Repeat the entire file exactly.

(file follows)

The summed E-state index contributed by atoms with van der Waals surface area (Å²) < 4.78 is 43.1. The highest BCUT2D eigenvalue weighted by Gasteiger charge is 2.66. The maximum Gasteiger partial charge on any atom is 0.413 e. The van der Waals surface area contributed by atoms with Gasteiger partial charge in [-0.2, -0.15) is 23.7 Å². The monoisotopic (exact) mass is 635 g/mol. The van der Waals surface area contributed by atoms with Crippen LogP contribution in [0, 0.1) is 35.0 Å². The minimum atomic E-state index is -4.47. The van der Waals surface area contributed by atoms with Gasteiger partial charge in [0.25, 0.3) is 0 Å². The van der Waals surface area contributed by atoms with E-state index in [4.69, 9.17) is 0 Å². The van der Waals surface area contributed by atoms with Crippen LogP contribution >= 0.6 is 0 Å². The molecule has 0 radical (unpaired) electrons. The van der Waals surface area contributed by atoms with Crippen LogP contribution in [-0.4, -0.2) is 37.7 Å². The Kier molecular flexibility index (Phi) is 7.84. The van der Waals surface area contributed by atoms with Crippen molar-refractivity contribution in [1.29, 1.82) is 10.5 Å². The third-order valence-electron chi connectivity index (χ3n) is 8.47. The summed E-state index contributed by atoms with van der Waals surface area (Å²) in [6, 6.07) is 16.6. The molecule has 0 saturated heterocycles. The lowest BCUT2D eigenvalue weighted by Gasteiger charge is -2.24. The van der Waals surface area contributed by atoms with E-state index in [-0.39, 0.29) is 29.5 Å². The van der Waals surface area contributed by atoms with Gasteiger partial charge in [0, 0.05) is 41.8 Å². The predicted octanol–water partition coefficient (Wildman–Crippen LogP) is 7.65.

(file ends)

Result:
The summed E-state index contributed by atoms with van der Waals surface area (Å²) < 4.78 is 43.1. The highest BCUT2D eigenvalue weighted by Gasteiger charge is 2.66. The maximum Gasteiger partial charge on any atom is 0.413 e. The van der Waals surface area contributed by atoms with Gasteiger partial charge in [-0.2, -0.15) is 23.7 Å². The monoisotopic (exact) mass is 635 g/mol. The van der Waals surface area contributed by atoms with Crippen LogP contribution in [0, 0.1) is 35.0 Å². The minimum atomic E-state index is -4.47. The van der Waals surface area contributed by atoms with Gasteiger partial charge in [0.25, 0.3) is 0 Å². The van der Waals surface area contributed by atoms with E-state index in [4.69, 9.17) is 0 Å². The van der Waals surface area contributed by atoms with Crippen LogP contribution >= 0.6 is 0 Å². The molecule has 0 radical (unpaired) electrons. The van der Waals surface area contributed by atoms with Crippen LogP contribution in [-0.4, -0.2) is 37.7 Å². The Kier molecular flexibility index (Phi) is 7.84. The van der Waals surface area contributed by atoms with Crippen molar-refractivity contribution in [1.29, 1.82) is 10.5 Å². The third-order valence-electron chi connectivity index (χ3n) is 8.47. The summed E-state index contributed by atoms with van der Waals surface area (Å²) in [6, 6.07) is 16.6. The molecule has 0 saturated heterocycles. The lowest BCUT2D eigenvalue weighted by Gasteiger charge is -2.24. The van der Waals surface area contributed by atoms with E-state index in [-0.39, 0.29) is 29.5 Å². The van der Waals surface area contributed by atoms with Gasteiger partial charge in [0, 0.05) is 41.8 Å². The predicted octanol–water partition coefficient (Wildman–Crippen LogP) is 7.65.